Dramatic, intriguing, thoughtful, and beautiful: Seoul-based creative Giseok Cho crafts powerful images, but he says he doesn't consider his photographs to be art. “I think I'm doing it to express beauty from my perspective,” he says. The photographer builds careful compositions filled with rich colors and luxurious textures that surround solitary figures. His mysterious portraits blur boundaries of time, culture, and gender, leaving the viewer to wonder about the worlds his ephemeral characters come from—what moments have just passed, or are about to arrive.
When asked about how he wants viewers to relate to the characters in his photographs, Cho counters that he doesn’t necessarily have goals like that in mind. “I just want to do what I want, and want people to think that person does his thing.” Rather than making individual statements about his subjects, Cho prefers to keep his imagery more conceptually high-level, reflecting the complexities of Korean culture, the fickleness of fashion, and the ambiguity of beauty.
The photographer’s carefully staged portraits draw on his background in the fashion industry. Cho has worked as a graphic designer, set designer, and art director, crafting imagined worlds to bring Korean fashion to life. He continues to use fashion as a powerful means of expression, taking advantage of the ever-changing aesthetics. “Fashion has so much to offer to express beauty, and it’s dynamic, so there’s a lot of variety. It’s fun for me.”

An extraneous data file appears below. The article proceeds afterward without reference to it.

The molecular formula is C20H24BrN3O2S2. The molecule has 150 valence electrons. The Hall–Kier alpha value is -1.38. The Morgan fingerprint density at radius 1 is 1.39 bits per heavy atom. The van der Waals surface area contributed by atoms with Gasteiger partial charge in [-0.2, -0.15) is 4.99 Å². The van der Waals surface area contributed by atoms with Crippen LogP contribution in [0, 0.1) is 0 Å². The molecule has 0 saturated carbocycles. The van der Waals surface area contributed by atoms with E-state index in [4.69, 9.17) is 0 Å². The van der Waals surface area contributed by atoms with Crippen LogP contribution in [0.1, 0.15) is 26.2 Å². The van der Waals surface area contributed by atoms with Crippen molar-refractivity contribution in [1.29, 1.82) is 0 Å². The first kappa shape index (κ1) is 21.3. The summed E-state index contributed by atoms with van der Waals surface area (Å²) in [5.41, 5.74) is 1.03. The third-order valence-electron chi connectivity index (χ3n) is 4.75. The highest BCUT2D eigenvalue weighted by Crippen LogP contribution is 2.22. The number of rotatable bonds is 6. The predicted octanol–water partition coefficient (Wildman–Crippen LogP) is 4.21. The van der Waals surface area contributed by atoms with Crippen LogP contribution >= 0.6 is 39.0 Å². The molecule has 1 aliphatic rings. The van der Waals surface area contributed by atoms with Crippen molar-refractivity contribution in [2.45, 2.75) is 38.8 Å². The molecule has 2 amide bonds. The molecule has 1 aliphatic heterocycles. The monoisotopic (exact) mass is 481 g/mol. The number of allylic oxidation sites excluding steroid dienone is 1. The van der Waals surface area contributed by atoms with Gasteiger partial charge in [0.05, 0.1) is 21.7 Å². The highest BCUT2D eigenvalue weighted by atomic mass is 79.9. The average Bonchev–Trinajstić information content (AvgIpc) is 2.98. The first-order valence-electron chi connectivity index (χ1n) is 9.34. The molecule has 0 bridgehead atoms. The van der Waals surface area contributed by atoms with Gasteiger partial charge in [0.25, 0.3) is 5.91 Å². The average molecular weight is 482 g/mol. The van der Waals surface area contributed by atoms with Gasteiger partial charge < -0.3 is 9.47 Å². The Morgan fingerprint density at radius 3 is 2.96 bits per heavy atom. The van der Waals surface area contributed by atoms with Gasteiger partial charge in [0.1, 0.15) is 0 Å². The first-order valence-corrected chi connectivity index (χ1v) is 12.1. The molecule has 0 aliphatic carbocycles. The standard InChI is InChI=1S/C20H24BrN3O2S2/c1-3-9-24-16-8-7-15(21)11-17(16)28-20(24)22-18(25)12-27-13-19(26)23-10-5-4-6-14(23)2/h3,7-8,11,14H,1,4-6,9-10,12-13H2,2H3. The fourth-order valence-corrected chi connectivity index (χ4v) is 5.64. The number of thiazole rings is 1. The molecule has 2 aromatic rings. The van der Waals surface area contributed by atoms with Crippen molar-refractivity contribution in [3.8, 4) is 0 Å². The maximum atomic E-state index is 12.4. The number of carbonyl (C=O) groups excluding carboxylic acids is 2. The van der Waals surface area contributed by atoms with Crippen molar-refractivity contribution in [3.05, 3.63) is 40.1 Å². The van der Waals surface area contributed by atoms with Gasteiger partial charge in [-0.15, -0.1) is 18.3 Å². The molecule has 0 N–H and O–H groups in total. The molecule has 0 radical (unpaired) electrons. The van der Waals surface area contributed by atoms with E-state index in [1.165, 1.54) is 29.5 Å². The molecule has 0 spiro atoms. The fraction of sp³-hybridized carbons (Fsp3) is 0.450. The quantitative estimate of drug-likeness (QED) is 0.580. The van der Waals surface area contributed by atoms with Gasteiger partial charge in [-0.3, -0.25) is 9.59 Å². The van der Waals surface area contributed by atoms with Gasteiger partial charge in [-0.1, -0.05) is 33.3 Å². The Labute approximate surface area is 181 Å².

His work plays with extremes. Very rarely do the people in his portraits adopt the typical posture of gazing off into the distance, a convention that softens implications of voyeurism. Some of Cho’s subjects offer a hard stare to the camera lens, while others’ eyes are completely closed or obscured by masks.
Similarly, the photographer alternates between cloaking people with layers of figure-obscuring bulky apparel, or stripping away fabric and fashion to focus on bare skin. In one photograph, a pink-painted face perches atop a loose yellow dress, while two sets of arms and two sets of legs defy the boundaries of distinct individuals. In another, Cho’s nude male subject is bedecked in butterflies, as he leans forward and stares down the viewer with his one eye not obscured by the insects’ wings.
Cho frequently combines motifs of traditional Korean culture with futuristic elements. “I think it expresses the situation of my peers in Korea,” he says. “Digital technology is very advanced, and continues to evolve quickly, but traditional ways of thinking and society remain. The two coexist.” Flowers similarly appear often, whether on a subject’s face or in the patterns of their apparel. “Their very typical beauty is easy to distort,” he says, allowing the plant life to take on ambiguity or meaning, depending on the context.